I am finishing a short story by describing how the silence of a deceased character is more unnerving than that character's cries before he died.

Is there a simile to describe a traumatic or gut-wrenching scene?

  • If you can think of a more specific question to ask that would help, please feel free to use the edit function to change this and well consider reopening. Feb 23 '16 at 16:40
  • @Neil (or others), do you think that with some revision this should be transplanted to EL&U? Feb 24 '16 at 4:41
  • @KaiMaxfield Maybe? It's worth trying, certainly. Feb 24 '16 at 20:32
  • @KaiMaxfield I'm not a mode there or even a frequent user, so I'd ask in their chat room. (You have sufficient rep there.) But I'd emphasize the part of the question asking for a term over the part that talks about writing. Feb 24 '16 at 20:52
  • 1
    @Standback How is this off-topic for Writers? ELU isn't really into writing advice.
    – Mitch
    Feb 24 '16 at 23:04

You could mention that it's like a beating heart being ripped from someone's chest. One second beating, the next silent and still.

There's something conclusive about dead silence. When a dying person cries, there's still hope for survival but in the silence that follows death, it's a hopeless black void.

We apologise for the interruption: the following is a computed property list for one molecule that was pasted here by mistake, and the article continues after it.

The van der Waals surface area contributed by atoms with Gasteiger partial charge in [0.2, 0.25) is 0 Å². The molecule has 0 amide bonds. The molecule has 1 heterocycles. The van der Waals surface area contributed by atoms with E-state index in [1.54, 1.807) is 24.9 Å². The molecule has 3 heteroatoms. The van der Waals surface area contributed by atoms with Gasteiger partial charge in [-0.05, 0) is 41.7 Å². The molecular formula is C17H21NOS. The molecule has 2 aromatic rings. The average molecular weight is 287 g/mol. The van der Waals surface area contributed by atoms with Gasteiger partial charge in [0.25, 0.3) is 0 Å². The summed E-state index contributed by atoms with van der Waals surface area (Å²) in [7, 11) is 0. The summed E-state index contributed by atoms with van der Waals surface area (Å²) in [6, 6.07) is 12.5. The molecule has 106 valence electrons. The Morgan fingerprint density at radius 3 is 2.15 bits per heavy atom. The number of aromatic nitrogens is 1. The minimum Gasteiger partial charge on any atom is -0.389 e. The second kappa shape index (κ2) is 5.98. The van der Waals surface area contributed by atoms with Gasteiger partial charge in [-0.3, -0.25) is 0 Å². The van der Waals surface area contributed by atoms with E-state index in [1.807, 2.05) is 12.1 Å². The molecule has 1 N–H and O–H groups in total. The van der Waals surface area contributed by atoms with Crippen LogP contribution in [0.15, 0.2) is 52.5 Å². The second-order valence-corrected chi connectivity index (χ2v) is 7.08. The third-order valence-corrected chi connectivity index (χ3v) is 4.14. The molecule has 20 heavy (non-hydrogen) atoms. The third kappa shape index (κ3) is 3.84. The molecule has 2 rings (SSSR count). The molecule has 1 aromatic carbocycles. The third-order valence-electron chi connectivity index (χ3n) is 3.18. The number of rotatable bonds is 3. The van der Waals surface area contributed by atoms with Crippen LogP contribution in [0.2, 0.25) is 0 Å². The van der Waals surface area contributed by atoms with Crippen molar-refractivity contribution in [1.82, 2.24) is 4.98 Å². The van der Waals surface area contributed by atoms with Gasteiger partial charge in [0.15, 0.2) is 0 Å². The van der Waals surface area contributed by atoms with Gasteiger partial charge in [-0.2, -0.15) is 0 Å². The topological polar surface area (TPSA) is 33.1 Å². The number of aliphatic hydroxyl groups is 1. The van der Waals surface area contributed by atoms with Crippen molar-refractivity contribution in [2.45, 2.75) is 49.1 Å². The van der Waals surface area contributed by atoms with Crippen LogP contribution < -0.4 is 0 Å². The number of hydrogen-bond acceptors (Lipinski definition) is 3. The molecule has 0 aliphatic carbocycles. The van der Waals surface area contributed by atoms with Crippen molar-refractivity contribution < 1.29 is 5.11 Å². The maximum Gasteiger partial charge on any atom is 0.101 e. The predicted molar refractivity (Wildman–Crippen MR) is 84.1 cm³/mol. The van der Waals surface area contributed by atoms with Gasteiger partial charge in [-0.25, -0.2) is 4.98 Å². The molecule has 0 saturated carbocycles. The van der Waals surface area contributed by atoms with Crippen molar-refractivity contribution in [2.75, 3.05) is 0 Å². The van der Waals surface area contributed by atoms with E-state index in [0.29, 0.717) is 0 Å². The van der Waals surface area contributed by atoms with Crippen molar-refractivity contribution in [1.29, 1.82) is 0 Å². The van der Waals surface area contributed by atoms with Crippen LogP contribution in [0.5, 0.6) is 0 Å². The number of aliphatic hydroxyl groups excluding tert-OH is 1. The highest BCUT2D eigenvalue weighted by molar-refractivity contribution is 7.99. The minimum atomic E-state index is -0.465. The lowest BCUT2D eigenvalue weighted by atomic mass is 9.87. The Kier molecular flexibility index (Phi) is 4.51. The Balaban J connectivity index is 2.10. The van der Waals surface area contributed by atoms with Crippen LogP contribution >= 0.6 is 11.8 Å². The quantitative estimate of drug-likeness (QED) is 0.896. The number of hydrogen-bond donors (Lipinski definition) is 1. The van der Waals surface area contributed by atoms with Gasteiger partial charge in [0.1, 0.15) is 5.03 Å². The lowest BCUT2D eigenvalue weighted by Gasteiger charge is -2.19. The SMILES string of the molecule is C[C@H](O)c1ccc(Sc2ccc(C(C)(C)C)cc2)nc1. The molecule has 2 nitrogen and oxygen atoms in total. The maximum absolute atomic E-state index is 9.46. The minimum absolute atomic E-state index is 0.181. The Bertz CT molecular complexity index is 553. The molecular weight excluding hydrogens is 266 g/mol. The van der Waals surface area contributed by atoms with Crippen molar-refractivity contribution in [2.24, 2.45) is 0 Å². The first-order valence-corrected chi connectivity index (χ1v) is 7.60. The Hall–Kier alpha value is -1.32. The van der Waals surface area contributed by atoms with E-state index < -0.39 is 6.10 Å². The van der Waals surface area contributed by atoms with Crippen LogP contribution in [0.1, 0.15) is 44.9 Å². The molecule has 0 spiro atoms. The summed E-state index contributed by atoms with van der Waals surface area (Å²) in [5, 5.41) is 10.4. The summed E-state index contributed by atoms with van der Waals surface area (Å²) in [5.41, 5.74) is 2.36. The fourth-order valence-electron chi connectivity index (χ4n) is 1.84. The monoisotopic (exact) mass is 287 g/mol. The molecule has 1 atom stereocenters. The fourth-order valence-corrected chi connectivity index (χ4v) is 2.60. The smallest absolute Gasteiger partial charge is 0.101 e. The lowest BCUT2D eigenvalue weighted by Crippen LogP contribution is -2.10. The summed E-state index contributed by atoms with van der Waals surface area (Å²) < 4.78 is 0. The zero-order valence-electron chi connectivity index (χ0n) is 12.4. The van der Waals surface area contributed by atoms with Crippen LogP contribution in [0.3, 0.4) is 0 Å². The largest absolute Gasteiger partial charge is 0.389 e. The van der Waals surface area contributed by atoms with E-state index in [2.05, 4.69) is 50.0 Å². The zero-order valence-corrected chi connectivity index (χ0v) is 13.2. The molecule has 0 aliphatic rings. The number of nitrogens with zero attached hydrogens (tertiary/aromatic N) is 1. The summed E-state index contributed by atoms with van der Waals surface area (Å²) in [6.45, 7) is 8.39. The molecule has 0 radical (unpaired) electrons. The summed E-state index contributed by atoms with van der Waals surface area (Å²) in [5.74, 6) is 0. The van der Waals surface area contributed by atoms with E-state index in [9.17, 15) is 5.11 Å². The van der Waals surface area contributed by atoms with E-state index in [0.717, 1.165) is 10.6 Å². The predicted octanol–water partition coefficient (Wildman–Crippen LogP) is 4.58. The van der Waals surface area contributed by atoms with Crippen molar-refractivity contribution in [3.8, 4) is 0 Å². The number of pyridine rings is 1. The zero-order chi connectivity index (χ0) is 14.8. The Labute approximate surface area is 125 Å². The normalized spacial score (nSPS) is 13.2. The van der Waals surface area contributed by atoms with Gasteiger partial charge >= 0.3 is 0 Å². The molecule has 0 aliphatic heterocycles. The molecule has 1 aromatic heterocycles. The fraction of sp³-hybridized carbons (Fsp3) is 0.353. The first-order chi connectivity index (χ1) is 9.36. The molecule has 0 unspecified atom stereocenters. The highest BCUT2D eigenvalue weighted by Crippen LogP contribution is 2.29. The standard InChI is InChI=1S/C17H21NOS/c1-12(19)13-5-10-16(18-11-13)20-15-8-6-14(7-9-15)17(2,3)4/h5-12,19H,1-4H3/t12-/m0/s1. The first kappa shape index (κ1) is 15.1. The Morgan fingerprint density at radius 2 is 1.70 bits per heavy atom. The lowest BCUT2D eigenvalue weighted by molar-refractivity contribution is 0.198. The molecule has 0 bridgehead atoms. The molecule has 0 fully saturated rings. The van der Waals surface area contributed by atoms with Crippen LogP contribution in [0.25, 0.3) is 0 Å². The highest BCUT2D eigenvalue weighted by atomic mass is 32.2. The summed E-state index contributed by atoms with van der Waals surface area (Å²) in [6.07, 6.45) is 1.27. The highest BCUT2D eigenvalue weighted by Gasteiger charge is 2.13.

The silence symbolizes the shift from life to death.

You could describe it as "jarring". Like the shock of a bucket of ice water being poured over your head. I think "unnerving" fits pretty well too.


Silence itself can be unnerving.
A ghostly slice or emptiness can be eerie. Or perhaps the calm after a tornado surrounded by the visual display of destruction.


I'd call this "The silence of the lambs". While recent, this simile has wormed it's way into many heads.



Consider putting in blank lines and/or many spaces between words to represent the silence. That makes the reader read “silence” and experience it along with the character. It is a fairly common poetry technique but is also used in prose.


he breathed                     and breathed          and        then


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